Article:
The Lord of the Rings was one of the most successful film series in history, and fans worldwide fell in love with the picturesque Middle Earth sets. Visiting The Hobbiton Movie Set is a must for fans and non-fans of the films.
The history of Hobbiton
Jackson teamed up with Rings Scenic Tours Limited to allow movie fans to visit the newly reconstructed and permanent film set which is located in the North Island of New Zealand near Matamata.
The first tour the Hobbiton Movie Set was in 2002, and thousands of people have visited since then.
Jackson first began the nine-month construction at the Alexander family farm on Buckland Road in 1999, thanks to the emerald rolling hills untouched by 20th century clutter such as roads, buildings, or power lines. 37 hobbit holes were created and The Mill and double arch bridge were built. The large established tree placed in front of the lake was already perfect for the Hobbiton landscape, and it was renamed the 'party tree' since Hobbits are a merry folk who love nothing better than a good party.
Filming The Hobbit
Despite the parade of movie stars on and off the set, the site was still a working sheep and beef farm, where tourists have the opportunity to cuddle and bottle feed the pet lambs. People can actually stay the night in Bilbo's original home, Bag End, now turned into a guest house.
The Hobbit: An Unexpected Journey was the fourth film in director Jackson’s Lord of the Rings film franchise and the first of a two-part prequel to the trilogy, which became among the biggest blockbusters ever. The film follows home-loving hobbit Bilbo, who is guided by the wizard Gandalf and a company of 13 dwarves on a dangerous adventure that sees him become an unlikely hero.
J.R.R. Tolkien's first foray into Middle Earth has been split into two films, The Hobbit: An Unexpected Journey and The Hobbit: There and Back Again, and the cast and crew endured a mammoth 254-day shoot to recreate the thousand-plus pages.
Jackson said: 'You just get in that state of tiredness and stay there, but that's OK. The movie keeps you going. He revealed that actor Martin Freeman has slipped easily into the Hobbit feet of his predecessor, Ian Holm. He said: 'He fits the ears, and he's got some very nice feet. I think he's got the biggest Hobbit feet we've got so far.'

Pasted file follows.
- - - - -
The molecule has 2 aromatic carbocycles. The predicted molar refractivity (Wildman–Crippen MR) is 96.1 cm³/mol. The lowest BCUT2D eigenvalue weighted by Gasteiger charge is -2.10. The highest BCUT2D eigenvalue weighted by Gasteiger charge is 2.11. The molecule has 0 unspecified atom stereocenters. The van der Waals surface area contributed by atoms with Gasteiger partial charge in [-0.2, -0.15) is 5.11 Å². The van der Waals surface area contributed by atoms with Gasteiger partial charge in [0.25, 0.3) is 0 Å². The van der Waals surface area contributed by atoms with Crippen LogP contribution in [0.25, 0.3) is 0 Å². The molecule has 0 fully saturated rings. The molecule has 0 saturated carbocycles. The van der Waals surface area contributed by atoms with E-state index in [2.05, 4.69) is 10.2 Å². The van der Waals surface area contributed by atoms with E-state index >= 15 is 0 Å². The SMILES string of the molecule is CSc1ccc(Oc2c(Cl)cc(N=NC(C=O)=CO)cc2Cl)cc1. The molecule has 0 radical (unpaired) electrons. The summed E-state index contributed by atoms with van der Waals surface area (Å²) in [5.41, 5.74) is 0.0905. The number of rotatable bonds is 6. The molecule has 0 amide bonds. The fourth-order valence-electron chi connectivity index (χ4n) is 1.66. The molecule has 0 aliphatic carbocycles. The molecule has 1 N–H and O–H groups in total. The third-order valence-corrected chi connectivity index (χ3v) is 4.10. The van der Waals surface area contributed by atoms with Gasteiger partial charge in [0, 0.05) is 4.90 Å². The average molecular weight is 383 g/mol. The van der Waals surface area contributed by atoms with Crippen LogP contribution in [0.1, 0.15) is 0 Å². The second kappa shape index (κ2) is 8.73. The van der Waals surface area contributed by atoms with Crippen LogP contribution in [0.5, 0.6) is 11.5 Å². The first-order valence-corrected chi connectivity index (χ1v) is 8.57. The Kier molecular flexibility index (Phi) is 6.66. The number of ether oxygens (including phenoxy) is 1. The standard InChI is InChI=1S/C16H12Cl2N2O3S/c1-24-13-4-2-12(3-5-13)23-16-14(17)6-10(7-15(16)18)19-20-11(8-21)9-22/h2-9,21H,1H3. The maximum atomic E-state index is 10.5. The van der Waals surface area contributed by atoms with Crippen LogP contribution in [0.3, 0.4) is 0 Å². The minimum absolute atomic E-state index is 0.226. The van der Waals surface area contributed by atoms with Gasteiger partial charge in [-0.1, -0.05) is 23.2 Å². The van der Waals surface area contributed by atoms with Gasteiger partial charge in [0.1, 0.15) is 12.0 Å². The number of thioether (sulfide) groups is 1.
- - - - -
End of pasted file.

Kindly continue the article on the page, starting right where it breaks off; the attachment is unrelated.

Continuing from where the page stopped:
Hobbiton Movie Set Tour
visited before the release of The Hobbit: An Unexpected Journey
We had an early start this morning, jumped into the bus and our driver ask how his hobbits where this morning, we had a bit of a laugh and then off on our 45 minute drive to the movie set of the new Peter Jackson films The Hobbit. Also the location of the movie set for ‘The Shire” in the Lord of the Rings trilogy.
Now I’m sorry, I can’t tell you much about this trip as we had to sign a confidentiality agreement as the set has been fully built for the upcoming movie. What I can tell you, is the drive is about 70 km from Rotorua, through the most amazing farm land of the Waikato area of the North Island, and is set on farmland that has a size of 1250 acre’s with unbelievable views of the Kaimai Ranges, We had a guild take us through the 10 acre site which the movie set has been built on.
After seeing the amazing set, we headed back to the ”Shire Rest” and the “Woolshed” where we got to experience shearing of sheep and also hand feed baby lambs. After a bite to eat from the cafe, we had a look around the gift shop and I was able to buy a bottle of Beer that the Hobbits drunk under the party tree in the first Lord of the Rings movie. It’s only 0.13% alcohol so I don’t think I’ll get too drunk!